Wednesday, January 17, 2007






I looked down at my cell phone. There was no signal. There is never any signal outside of town.

I entered Pogonip at the end of Spring St. You can leave Caitlin’s Condo and walk over to the entrance. The Park connects to Henry Cowell. You can see some pretty big Redwoods there.
“I want to see some really big ones.” I said hugging a tree. “Can you imagine this thing is alive for almost two thousand years?” There were burn marks on the bark from a fire back in 1900. Redwoods love fire. It kills off the competition and makes room for their teeny tiny pine cones to root. The pitch of the tree is fire resistant and the branches are way up high.

Caitlin isn't so interested in big ones.
“What I really like.” She told me. “Is how they make a circle of trees. “ Something about them sharing a root system.”
“You mean they are all connected into one giant living organism?” I said.
“Yeah, something like that.”
“Camping inside a circle like that and seeing the moon, that would be something.” I thought.

I went for a hike in one of the many parks surround Santa Cruz every day except for one. That day I looked at Real Estate with Caitlin's mother. She is an agent. If I could find the right Victorian in the right spot I would buy it in an instant.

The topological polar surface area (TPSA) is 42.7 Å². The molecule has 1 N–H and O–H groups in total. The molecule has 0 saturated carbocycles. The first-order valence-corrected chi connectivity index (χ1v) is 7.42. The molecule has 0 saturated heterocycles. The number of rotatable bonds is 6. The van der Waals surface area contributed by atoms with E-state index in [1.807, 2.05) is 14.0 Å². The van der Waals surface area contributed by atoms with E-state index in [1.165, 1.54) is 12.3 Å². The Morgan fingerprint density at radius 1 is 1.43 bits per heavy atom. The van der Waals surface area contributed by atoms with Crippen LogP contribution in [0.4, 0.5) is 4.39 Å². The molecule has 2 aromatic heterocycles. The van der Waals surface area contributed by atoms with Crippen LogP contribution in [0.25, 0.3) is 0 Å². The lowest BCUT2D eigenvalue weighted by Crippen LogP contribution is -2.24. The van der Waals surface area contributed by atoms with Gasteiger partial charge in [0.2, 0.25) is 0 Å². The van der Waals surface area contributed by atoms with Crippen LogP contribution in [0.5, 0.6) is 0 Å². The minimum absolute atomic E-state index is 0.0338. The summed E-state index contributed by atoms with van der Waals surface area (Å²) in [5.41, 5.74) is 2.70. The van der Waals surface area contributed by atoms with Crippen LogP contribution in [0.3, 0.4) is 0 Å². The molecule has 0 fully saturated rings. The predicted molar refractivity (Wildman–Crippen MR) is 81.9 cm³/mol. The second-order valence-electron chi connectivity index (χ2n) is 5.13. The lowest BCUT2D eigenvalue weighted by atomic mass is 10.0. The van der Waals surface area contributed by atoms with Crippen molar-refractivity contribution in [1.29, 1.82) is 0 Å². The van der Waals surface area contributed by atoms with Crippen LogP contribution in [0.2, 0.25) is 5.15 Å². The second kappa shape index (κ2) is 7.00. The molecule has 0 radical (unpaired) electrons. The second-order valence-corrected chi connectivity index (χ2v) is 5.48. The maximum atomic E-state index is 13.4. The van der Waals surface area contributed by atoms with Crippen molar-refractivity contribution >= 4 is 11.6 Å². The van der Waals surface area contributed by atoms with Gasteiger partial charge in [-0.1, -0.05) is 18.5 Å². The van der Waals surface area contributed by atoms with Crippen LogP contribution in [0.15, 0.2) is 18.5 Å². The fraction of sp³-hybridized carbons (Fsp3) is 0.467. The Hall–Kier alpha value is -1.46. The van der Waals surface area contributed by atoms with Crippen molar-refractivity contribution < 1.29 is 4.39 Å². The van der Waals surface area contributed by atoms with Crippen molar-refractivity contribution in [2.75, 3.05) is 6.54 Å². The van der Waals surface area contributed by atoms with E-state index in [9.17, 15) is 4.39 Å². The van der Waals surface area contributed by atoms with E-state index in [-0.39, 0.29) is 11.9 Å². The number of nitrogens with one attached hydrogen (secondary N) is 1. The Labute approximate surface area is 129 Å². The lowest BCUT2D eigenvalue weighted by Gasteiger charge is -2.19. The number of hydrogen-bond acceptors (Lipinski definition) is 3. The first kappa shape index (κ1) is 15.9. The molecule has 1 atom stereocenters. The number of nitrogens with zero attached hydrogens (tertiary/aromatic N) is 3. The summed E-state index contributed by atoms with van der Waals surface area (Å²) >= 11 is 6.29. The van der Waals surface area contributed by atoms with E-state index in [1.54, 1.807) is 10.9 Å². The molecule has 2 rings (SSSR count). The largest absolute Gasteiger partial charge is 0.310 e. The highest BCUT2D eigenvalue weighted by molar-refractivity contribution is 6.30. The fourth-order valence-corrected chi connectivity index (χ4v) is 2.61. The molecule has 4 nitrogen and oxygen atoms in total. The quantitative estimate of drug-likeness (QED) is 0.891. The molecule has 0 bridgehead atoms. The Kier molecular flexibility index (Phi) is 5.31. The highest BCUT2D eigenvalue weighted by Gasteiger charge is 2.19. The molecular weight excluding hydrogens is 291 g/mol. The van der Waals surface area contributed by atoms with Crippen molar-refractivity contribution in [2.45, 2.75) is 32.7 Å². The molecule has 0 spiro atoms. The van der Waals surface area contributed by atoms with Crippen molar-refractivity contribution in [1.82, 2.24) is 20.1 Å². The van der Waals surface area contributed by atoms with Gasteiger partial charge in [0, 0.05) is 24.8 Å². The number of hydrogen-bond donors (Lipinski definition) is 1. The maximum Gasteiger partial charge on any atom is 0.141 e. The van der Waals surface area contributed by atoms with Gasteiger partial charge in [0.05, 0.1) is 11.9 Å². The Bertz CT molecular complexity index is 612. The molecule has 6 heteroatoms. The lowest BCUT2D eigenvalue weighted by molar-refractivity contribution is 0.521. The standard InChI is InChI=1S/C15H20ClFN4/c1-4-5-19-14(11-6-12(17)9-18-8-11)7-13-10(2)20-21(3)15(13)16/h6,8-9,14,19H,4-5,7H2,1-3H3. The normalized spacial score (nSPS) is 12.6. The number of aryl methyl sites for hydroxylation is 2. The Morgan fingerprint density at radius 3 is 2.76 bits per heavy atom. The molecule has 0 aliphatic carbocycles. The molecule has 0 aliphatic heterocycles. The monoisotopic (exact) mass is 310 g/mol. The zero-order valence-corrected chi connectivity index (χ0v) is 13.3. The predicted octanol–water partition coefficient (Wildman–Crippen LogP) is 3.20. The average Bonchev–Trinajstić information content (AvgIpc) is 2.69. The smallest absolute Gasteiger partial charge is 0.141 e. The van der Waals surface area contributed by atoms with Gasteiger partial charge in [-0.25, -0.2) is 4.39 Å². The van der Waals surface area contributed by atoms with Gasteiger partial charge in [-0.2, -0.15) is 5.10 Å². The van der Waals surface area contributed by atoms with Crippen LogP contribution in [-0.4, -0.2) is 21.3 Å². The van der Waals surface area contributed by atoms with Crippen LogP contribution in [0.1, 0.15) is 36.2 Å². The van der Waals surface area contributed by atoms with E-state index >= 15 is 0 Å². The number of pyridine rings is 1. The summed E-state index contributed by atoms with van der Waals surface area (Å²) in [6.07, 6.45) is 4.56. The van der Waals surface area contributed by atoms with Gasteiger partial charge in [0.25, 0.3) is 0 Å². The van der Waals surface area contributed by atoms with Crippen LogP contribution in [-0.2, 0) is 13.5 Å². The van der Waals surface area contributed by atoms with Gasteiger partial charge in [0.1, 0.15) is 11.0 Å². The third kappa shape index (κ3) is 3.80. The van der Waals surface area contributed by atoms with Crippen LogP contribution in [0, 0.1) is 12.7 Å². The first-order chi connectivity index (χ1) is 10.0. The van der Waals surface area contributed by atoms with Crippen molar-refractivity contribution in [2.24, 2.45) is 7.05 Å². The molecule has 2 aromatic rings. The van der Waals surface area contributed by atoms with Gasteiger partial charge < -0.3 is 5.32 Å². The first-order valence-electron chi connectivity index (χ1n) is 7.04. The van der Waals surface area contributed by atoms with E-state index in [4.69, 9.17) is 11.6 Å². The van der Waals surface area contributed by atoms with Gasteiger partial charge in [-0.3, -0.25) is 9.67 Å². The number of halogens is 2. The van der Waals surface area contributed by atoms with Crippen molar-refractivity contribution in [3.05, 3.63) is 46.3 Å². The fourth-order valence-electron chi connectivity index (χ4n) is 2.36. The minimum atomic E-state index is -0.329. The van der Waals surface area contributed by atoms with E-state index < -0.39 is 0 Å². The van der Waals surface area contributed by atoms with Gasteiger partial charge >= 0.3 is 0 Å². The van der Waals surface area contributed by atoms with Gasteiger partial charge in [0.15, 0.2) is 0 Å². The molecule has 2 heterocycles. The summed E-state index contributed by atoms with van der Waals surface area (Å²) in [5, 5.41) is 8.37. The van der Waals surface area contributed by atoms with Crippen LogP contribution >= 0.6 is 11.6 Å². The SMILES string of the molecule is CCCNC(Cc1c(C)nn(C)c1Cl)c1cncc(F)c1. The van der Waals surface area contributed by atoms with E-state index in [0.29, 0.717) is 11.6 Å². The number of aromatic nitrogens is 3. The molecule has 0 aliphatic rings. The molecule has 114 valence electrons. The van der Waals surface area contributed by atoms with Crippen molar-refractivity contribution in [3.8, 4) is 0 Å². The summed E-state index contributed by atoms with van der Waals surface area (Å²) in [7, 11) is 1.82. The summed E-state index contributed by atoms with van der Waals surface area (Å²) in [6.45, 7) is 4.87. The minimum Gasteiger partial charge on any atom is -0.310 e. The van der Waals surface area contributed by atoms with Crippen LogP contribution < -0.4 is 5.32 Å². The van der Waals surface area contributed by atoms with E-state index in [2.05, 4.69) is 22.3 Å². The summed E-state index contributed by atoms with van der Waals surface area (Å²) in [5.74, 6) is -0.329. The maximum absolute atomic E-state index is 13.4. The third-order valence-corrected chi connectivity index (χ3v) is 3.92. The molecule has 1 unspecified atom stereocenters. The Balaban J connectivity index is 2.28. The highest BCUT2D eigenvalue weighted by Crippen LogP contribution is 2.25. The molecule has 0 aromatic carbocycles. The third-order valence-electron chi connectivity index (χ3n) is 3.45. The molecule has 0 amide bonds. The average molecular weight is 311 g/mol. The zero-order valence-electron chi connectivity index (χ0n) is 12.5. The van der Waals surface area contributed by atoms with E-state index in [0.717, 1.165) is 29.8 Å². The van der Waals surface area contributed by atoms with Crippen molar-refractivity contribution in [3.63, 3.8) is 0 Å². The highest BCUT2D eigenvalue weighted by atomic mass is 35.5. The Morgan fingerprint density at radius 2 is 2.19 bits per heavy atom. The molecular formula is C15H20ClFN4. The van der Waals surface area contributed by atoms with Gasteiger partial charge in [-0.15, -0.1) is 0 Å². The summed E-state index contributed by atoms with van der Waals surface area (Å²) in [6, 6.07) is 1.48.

There are bigger trees at Big Basin. One tree, the Mother of the Forest is about 350 feet high or lets say thirty five stories tall. Yeah thats right. Go ahead and count up the next big building you see. There is a large orifice on one side and I don’t need to tell you what it looks like. Not that I am afraid of the word vagina. VAGINA. See? You can walk inside. I would love to spend the night inside one of these trees or build a house in there and live like a Hobbit. Can you imagine what kind of dreams you would have?

The biggest ones are further up north. I thought about making the six hour drive up there but nobody would go with me. That’s what I want to do. Hike into the mountains and search for the secret box canyon where Hyperion is. Hike for days.